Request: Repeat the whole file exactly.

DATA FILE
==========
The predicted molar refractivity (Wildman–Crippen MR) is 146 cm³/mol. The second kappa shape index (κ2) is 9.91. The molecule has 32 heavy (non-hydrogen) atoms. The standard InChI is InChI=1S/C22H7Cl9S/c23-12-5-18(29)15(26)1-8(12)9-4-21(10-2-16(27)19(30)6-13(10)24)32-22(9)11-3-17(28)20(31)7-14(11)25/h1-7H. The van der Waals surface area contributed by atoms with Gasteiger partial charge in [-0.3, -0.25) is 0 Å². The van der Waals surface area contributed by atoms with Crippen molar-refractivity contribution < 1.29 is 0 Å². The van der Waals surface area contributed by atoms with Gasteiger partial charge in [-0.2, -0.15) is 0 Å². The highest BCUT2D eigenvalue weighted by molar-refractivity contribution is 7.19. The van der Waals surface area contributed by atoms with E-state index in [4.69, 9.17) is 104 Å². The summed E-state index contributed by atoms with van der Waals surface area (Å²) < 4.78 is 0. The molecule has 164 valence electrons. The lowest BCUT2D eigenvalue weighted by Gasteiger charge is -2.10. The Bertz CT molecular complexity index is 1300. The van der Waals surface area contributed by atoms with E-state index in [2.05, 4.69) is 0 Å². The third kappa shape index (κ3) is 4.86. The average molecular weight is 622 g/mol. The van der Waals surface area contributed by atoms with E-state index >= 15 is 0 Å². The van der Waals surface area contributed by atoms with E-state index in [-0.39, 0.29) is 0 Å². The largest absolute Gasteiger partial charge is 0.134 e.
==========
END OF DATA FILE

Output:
The predicted molar refractivity (Wildman–Crippen MR) is 146 cm³/mol. The second kappa shape index (κ2) is 9.91. The molecule has 32 heavy (non-hydrogen) atoms. The standard InChI is InChI=1S/C22H7Cl9S/c23-12-5-18(29)15(26)1-8(12)9-4-21(10-2-16(27)19(30)6-13(10)24)32-22(9)11-3-17(28)20(31)7-14(11)25/h1-7H. The van der Waals surface area contributed by atoms with Gasteiger partial charge in [-0.3, -0.25) is 0 Å². The van der Waals surface area contributed by atoms with Crippen molar-refractivity contribution < 1.29 is 0 Å². The van der Waals surface area contributed by atoms with Gasteiger partial charge in [-0.2, -0.15) is 0 Å². The highest BCUT2D eigenvalue weighted by molar-refractivity contribution is 7.19. The van der Waals surface area contributed by atoms with E-state index in [4.69, 9.17) is 104 Å². The summed E-state index contributed by atoms with van der Waals surface area (Å²) < 4.78 is 0. The molecule has 164 valence electrons. The lowest BCUT2D eigenvalue weighted by Gasteiger charge is -2.10. The Bertz CT molecular complexity index is 1300. The van der Waals surface area contributed by atoms with E-state index in [2.05, 4.69) is 0 Å². The third kappa shape index (κ3) is 4.86. The average molecular weight is 622 g/mol. The van der Waals surface area contributed by atoms with E-state index >= 15 is 0 Å². The van der Waals surface area contributed by atoms with E-state index in [-0.39, 0.29) is 0 Å². The largest absolute Gasteiger partial charge is 0.134 e.